UW News

September 9, 2003

Researchers turn to virtual reality to treat 9/11 post traumatic stress

A virtual reality researcher from the University of Washington and a Weill Cornell Medical College therapist have engaged the virtual world to treat victims of the Sept. 11 attack on the World Trade Center, and their regimen appears to be effective in helping patients cope with the severe psychological trauma of the event.

Hunter Hoffman, research scientist in the UW’s Human Interface Technology Laboratory in Seattle, and Dr. Joann Difede, assistant professor of psychiatry at Weill Cornell in New York, developed the computerized treatment for patients suffering from post-traumatic stress disorder, or PTSD. An initial case study published in the journal CyberPsychology described the treatment of a 26-year-old woman executive whose Sept. 11-related post-traumatic stress disorder wasn’t responding to traditional therapy that involved patients recounting their traumatic experiences to a therapist.

But after six weeks of virtual reality therapy, the woman showed a 90-percent reduction in symptoms of PTSD and an 83-percent reduction in symptoms of depression. Since then, several other people, including a New York City firefighter, have completed the virtual therapy with positive results.

The patients have all opted to remain anonymous.

“This is a story associated with a horrific event that has a happy ending, in that the treatment was successful,” said Hoffman. “The change for the people who complete the therapy is significant. There is an option for people who don’t respond to the usual treatment.”

In the therapy, patients wear a virtual reality helmet that uses two miniature monitor screens where goggles would be. The scenery changes as patients move their heads, effectively putting participants inside the virtual space.

The opening scene begins benignly, showing the twin towers of the World Trade Center. Patients watch as aircraft fly past, but not into, the structures. As the therapy progresses, the images become more graphic, re-creating the events of the terrorist attack. Airliners crash into the buildings, people jump to their deaths from the burning structures, and the buildings collapse in a violent roar followed by billowing dust clouds. Each scenario is first run in silence. Sounds – the whine of jet engines, crashes and screams – are gradually added as patients adjust after repeated exposure to earlier scenarios. A rumble pack that vibrates in the patients’ chair completes the effect.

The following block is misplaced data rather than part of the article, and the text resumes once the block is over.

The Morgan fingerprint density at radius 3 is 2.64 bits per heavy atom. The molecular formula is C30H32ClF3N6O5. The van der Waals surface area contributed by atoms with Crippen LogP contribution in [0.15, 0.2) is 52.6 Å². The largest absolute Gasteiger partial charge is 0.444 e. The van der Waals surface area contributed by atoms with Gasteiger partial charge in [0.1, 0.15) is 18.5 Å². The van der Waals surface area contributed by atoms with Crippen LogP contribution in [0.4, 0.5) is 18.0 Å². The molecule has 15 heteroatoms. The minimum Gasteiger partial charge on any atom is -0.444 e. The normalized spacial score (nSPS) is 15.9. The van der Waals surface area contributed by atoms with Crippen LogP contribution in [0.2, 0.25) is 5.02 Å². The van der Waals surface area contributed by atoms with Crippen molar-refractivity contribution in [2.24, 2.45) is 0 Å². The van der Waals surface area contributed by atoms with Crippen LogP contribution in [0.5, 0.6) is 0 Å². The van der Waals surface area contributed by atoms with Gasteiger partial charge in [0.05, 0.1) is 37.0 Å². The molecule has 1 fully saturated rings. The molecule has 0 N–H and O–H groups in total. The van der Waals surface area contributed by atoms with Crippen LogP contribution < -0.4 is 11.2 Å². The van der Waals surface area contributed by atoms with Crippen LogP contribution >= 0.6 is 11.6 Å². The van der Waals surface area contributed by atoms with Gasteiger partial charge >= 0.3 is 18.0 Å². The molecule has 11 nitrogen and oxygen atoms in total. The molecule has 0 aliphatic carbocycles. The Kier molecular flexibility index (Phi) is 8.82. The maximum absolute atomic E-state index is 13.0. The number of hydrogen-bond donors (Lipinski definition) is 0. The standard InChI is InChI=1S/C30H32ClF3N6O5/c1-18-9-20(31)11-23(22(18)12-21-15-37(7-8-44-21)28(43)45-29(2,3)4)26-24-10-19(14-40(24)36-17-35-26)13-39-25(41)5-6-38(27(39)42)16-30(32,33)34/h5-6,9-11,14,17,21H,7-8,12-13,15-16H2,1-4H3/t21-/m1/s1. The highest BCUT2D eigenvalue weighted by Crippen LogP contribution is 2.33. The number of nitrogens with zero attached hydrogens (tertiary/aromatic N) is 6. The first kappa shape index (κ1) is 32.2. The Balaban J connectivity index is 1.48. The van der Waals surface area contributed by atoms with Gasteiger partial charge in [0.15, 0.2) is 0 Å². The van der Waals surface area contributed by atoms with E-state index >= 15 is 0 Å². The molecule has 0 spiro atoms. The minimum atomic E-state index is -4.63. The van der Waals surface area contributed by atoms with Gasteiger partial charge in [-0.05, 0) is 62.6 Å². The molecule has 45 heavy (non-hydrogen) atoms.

The patient featured in the case study worked in a large financial institution located near the World Trade Center and experienced firsthand much of that day’s horror. Before treatment, she showed symptoms that included irritability and emotional outbursts, depression, difficulty sleeping, and she avoided all thoughts relating to the day’s trauma.

Through treatment, the patient was able to recall the events of Sept. 11 with much greater detail and without the associated terror, the researchers found. According to the case study, after viewing the first image of the virtual twin towers, the patient began to cry. She then described in detail her memory of watching the second plane hit the south tower, her escape through dust and debris, and a harrowing encounter with a severely injured woman whom she was unable to help. And for the first time since the ordeal began, she was able to remember believing that she would die.

One of the major virtues of the virtual process, according to Hoffman, is that it helps patients revisit their experiences in a safe, controlled environment.

“The illusion of being back at the World Trade Center on Sept. 11 helps patients gradually access emotionally laden memories they have been avoiding thinking about,” he said.

This isn’t the first venture into virtual reality therapy for Hoffman, who, with programmers Howard Abrams and Duff Hendrickson, created the Sept. 11 virtual world with funding from the Paul Allen Foundation for Medical Research. He has also created virtual worlds to successfully treat patients with spider phobia and to help distract burn victims from their extreme pain during burn wound care and physical therapy.

The Sept. 11 therapy and VR equipment is supported by Pfizer Inc., the National Institutes of Health and Dell Computers.


For more information, contact Hoffman at (206) 616-1496 or hunter@hitl.washington.edu.

For a copy of the case study that appeared in CyberPsychology, point your Web browser to
http://www.hitl.washington.edu/people/hunter/wtcbrenda.pdf. A video sample of the program can be seen at http://www.hitl.washington.edu/research/burn/WTC/wtc_cin.avi

High-resolution color images from the program are available at: http://www.washington.edu/newsroom/news/images/tcvr1.jpg and

Required photo credit: Hunter Hoffman, University of Washington.